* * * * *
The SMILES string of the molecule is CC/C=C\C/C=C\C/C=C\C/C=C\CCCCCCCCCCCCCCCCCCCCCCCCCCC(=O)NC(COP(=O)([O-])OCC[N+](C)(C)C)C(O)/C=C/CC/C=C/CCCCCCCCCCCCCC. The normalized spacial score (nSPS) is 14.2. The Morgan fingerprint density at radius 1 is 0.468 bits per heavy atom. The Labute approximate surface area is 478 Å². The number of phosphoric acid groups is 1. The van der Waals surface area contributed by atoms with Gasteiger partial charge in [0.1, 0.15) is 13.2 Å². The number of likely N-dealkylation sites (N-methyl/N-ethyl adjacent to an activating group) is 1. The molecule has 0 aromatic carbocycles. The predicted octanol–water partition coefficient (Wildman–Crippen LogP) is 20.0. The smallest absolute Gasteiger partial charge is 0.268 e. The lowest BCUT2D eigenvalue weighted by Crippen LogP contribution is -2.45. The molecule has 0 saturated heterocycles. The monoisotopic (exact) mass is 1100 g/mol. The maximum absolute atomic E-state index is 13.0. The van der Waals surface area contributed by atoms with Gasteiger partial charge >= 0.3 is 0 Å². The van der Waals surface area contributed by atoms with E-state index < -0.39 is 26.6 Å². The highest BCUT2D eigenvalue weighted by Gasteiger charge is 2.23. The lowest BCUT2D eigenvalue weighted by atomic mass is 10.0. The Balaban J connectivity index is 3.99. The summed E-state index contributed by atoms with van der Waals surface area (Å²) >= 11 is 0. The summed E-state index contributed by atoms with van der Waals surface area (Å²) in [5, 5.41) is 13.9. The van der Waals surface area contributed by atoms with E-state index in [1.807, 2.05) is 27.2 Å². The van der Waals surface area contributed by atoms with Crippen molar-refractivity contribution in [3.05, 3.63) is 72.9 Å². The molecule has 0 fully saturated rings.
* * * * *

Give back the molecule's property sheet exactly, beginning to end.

The SMILES string of the molecule is CC/C=C\C/C=C\C/C=C\C/C=C\CCCCCCCCCCCCCCCCCCCCCCCCCCC(=O)NC(COP(=O)([O-])OCC[N+](C)(C)C)C(O)/C=C/CC/C=C/CCCCCCCCCCCCCC. The normalized spacial score (nSPS) is 14.2. The Morgan fingerprint density at radius 1 is 0.468 bits per heavy atom. The Labute approximate surface area is 478 Å². The number of phosphoric acid groups is 1. The van der Waals surface area contributed by atoms with Gasteiger partial charge in [0.1, 0.15) is 13.2 Å². The number of likely N-dealkylation sites (N-methyl/N-ethyl adjacent to an activating group) is 1. The molecule has 0 aromatic carbocycles. The predicted octanol–water partition coefficient (Wildman–Crippen LogP) is 20.0. The smallest absolute Gasteiger partial charge is 0.268 e. The lowest BCUT2D eigenvalue weighted by Crippen LogP contribution is -2.45. The molecule has 0 saturated heterocycles. The monoisotopic (exact) mass is 1100 g/mol. The maximum absolute atomic E-state index is 13.0. The van der Waals surface area contributed by atoms with Gasteiger partial charge >= 0.3 is 0 Å². The van der Waals surface area contributed by atoms with E-state index < -0.39 is 26.6 Å². The highest BCUT2D eigenvalue weighted by Gasteiger charge is 2.23. The lowest BCUT2D eigenvalue weighted by atomic mass is 10.0. The Balaban J connectivity index is 3.99. The summed E-state index contributed by atoms with van der Waals surface area (Å²) >= 11 is 0. The summed E-state index contributed by atoms with van der Waals surface area (Å²) in [5, 5.41) is 13.9. The van der Waals surface area contributed by atoms with E-state index in [1.807, 2.05) is 27.2 Å². The van der Waals surface area contributed by atoms with Crippen molar-refractivity contribution in [3.05, 3.63) is 72.9 Å². The molecule has 0 fully saturated rings.